FROM designer dog jackets to animal acupuncture, owners are willing to pay top dollar for their furry family members with one Brisbane business carving a $6 million niche in the pet food industry.
Big Dog Pet Foods espouses the benefits of feeding dogs and cats a raw diet, combining meat, crushed bones, offal, fruit, vegetables and vitamins.
Known as BARF (Bones and Raw Foods or Biologically Appropriate Raw Food) the concept is based on replicating the diet of wild animals in nature.
Food scientist Chris Essex developed the business concept while working as a quality assurance manager at Chisolm Manufacturing, a division of Woolworths (ASX:WOW).
Established in 2000, Big Dog Pet Foods has grown 15 per cent year on year and is expected to turn over more than $6 million this financial year.
Essex says more people are learning about the benefits of a raw diet, so it's only natural to want the same for pets as well.
"This type of food segment is growing if you follow the trends and look at the American and European market," Essex says.
"With the internet, people are becoming more educated on nutrition themselves and a dog or cat is part of the family.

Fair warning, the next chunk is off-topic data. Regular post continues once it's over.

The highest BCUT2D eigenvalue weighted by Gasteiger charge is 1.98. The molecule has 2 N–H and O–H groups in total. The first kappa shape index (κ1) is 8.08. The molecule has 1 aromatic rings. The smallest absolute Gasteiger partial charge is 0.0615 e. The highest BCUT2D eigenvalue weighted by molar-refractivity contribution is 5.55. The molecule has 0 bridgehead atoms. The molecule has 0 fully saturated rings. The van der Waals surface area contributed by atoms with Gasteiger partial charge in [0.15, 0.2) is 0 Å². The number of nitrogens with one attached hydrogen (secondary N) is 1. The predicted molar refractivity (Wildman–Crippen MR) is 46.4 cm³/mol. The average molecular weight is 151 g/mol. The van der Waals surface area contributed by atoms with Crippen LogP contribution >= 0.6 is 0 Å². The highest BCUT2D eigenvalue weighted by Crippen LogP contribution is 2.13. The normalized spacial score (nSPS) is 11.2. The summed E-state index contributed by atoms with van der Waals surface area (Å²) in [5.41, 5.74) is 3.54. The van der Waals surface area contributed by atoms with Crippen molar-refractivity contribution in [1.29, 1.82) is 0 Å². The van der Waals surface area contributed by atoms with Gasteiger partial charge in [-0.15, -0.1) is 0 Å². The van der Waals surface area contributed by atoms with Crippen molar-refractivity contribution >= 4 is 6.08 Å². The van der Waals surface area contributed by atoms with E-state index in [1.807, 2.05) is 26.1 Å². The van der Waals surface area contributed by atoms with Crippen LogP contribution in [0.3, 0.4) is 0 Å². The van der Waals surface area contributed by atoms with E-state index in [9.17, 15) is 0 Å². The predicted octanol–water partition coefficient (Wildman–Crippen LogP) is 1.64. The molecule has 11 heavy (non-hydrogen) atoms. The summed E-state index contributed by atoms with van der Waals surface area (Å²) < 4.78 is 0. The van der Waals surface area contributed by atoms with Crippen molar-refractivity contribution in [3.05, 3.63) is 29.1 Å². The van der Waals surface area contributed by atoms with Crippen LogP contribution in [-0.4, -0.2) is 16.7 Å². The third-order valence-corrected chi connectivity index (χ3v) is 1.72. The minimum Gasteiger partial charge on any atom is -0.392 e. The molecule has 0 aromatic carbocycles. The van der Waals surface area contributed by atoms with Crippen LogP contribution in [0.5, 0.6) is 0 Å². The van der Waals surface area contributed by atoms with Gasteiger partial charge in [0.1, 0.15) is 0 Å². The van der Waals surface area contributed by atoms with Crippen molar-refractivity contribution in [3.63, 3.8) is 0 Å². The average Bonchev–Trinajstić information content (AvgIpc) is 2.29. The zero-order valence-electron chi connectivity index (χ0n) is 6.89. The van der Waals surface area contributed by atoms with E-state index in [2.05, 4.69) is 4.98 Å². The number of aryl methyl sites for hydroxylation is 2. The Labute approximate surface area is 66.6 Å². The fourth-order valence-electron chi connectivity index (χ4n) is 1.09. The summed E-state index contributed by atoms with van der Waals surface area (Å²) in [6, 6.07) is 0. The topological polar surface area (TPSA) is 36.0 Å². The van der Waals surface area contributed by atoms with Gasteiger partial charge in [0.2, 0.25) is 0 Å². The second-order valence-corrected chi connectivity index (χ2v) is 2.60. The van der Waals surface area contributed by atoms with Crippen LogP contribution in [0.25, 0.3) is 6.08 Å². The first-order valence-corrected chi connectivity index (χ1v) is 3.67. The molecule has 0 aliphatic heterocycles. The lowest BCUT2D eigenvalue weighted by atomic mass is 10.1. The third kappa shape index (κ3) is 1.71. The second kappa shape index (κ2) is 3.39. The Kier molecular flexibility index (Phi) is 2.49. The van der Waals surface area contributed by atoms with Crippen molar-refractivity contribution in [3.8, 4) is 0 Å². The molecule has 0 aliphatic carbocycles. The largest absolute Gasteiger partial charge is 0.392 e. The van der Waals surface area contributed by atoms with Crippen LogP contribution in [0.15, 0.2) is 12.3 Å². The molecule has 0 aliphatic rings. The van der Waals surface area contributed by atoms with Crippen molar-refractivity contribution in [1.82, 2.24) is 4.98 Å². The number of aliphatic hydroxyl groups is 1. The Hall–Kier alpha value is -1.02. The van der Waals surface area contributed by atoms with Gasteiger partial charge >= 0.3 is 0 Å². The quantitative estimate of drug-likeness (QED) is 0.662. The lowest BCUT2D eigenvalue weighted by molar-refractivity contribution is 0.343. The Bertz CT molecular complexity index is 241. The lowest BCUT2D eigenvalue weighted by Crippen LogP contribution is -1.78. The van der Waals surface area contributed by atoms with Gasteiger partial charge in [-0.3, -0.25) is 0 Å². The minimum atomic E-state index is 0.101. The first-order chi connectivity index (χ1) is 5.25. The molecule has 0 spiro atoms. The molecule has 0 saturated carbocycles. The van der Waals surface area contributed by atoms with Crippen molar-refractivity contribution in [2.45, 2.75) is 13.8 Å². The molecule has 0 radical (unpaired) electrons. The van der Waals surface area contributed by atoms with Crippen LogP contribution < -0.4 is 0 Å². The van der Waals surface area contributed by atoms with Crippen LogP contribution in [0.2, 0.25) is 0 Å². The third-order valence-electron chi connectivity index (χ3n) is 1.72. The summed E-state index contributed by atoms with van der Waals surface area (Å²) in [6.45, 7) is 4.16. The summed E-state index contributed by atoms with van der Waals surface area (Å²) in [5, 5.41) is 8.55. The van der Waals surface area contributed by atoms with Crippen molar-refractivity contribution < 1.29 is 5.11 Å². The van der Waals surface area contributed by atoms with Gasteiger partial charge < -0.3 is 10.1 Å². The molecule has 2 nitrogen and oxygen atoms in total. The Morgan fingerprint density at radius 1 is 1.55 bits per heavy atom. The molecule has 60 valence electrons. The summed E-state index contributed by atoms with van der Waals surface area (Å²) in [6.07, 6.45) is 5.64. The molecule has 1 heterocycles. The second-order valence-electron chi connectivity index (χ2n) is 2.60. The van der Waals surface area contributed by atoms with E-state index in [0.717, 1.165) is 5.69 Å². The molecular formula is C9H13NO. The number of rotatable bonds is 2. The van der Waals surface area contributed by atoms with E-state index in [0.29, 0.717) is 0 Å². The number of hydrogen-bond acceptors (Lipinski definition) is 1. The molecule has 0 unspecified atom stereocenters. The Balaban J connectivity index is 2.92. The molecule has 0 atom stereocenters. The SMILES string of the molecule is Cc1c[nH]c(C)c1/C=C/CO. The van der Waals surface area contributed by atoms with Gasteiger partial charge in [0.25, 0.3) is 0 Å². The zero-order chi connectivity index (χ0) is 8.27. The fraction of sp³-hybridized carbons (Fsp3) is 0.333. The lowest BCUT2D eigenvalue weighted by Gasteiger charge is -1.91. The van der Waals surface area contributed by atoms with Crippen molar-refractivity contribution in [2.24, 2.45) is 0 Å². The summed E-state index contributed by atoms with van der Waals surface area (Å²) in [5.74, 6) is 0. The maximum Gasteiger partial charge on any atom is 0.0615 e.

"We want them around for as long as we possibly can and the raw diet improves the animal's longevity, health and wellbeing."
Australia has one of the highest rates of pet ownership in the world at 63 per cent of households, according to Animal Medicines Australia.
The Pet Ownership in Australia 2013 report also values the petcare industry at more than $8 billion annually, with food expenditure topping the list.
Big Dog Pet Foods hopes to take a bigger bite out of the sector in the next 12 months, having diversified with a range of animal supplements and even a muesli to replace dried food.
The company also plans to expand its exports to Asia, with distributors secured in Taiwan, Singapore, Hong Kong and Japan.
The factory in Lawnton manufactures 30 tonnes of raw food each week but has the capacity to more than double production.
Raw materials are sourced from human-consumption accredited abattoirs, while using fruit and vegetables from local and organic suppliers as often as possible.
"We're certainly more interested in exporting to more countries and there are some strategies in place including targeting China," Essex says.
"That's a huge potential market, particularly with the free trade agreement which makes it beneficial for Australian manufacturers.
"The next 12 months will be beating the same drum - working with our existing customers and exporters to continually educate the end user about the benefits of a raw diet compared to a manufactured diet.
"With the consumer being exposed to that information, they'll be able to make a decision and we'll get natural organic growth from that.
"The information is there for them to make an educated decision about what to feed their pet and feel good about it. That's the most important thing."
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